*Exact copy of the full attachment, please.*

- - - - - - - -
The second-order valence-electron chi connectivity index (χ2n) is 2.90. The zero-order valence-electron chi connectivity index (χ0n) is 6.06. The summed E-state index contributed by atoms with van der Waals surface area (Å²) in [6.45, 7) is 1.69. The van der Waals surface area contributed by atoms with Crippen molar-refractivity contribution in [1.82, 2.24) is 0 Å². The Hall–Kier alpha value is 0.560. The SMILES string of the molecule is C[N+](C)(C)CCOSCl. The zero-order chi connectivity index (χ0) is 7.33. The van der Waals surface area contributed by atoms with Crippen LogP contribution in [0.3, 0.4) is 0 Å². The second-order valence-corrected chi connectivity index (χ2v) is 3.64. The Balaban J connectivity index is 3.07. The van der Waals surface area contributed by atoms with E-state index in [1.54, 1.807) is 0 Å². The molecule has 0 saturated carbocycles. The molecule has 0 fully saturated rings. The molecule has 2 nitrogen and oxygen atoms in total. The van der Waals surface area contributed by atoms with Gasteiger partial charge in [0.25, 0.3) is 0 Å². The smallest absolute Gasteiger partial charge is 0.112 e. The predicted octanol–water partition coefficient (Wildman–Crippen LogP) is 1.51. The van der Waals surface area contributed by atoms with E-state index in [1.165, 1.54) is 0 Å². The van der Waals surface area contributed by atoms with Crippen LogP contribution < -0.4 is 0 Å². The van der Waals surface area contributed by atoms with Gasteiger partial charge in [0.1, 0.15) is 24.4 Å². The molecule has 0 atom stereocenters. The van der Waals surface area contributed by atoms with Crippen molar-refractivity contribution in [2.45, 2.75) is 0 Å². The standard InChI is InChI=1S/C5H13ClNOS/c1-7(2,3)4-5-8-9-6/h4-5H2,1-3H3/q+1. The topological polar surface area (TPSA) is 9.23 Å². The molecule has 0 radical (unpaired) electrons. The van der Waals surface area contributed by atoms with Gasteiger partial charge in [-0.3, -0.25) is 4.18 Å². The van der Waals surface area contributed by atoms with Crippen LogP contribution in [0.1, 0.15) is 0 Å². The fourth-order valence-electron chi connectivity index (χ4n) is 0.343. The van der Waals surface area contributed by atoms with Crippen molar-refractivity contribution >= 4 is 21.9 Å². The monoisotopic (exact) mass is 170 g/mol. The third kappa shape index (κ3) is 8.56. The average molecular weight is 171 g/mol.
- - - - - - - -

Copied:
The second-order valence-electron chi connectivity index (χ2n) is 2.90. The zero-order valence-electron chi connectivity index (χ0n) is 6.06. The summed E-state index contributed by atoms with van der Waals surface area (Å²) in [6.45, 7) is 1.69. The van der Waals surface area contributed by atoms with Crippen molar-refractivity contribution in [1.82, 2.24) is 0 Å². The Hall–Kier alpha value is 0.560. The SMILES string of the molecule is C[N+](C)(C)CCOSCl. The zero-order chi connectivity index (χ0) is 7.33. The van der Waals surface area contributed by atoms with Crippen LogP contribution in [0.3, 0.4) is 0 Å². The second-order valence-corrected chi connectivity index (χ2v) is 3.64. The Balaban J connectivity index is 3.07. The van der Waals surface area contributed by atoms with E-state index in [1.54, 1.807) is 0 Å². The molecule has 0 saturated carbocycles. The molecule has 0 fully saturated rings. The molecule has 2 nitrogen and oxygen atoms in total. The van der Waals surface area contributed by atoms with Gasteiger partial charge in [0.25, 0.3) is 0 Å². The smallest absolute Gasteiger partial charge is 0.112 e. The predicted octanol–water partition coefficient (Wildman–Crippen LogP) is 1.51. The van der Waals surface area contributed by atoms with E-state index in [1.165, 1.54) is 0 Å². The van der Waals surface area contributed by atoms with Crippen LogP contribution < -0.4 is 0 Å². The van der Waals surface area contributed by atoms with Gasteiger partial charge in [0.1, 0.15) is 24.4 Å². The molecule has 0 atom stereocenters. The van der Waals surface area contributed by atoms with Crippen molar-refractivity contribution in [2.45, 2.75) is 0 Å². The standard InChI is InChI=1S/C5H13ClNOS/c1-7(2,3)4-5-8-9-6/h4-5H2,1-3H3/q+1. The topological polar surface area (TPSA) is 9.23 Å². The molecule has 0 radical (unpaired) electrons. The van der Waals surface area contributed by atoms with Gasteiger partial charge in [-0.3, -0.25) is 4.18 Å². The van der Waals surface area contributed by atoms with Crippen LogP contribution in [0.1, 0.15) is 0 Å². The fourth-order valence-electron chi connectivity index (χ4n) is 0.343. The van der Waals surface area contributed by atoms with Crippen molar-refractivity contribution >= 4 is 21.9 Å². The monoisotopic (exact) mass is 170 g/mol. The third kappa shape index (κ3) is 8.56. The average molecular weight is 171 g/mol.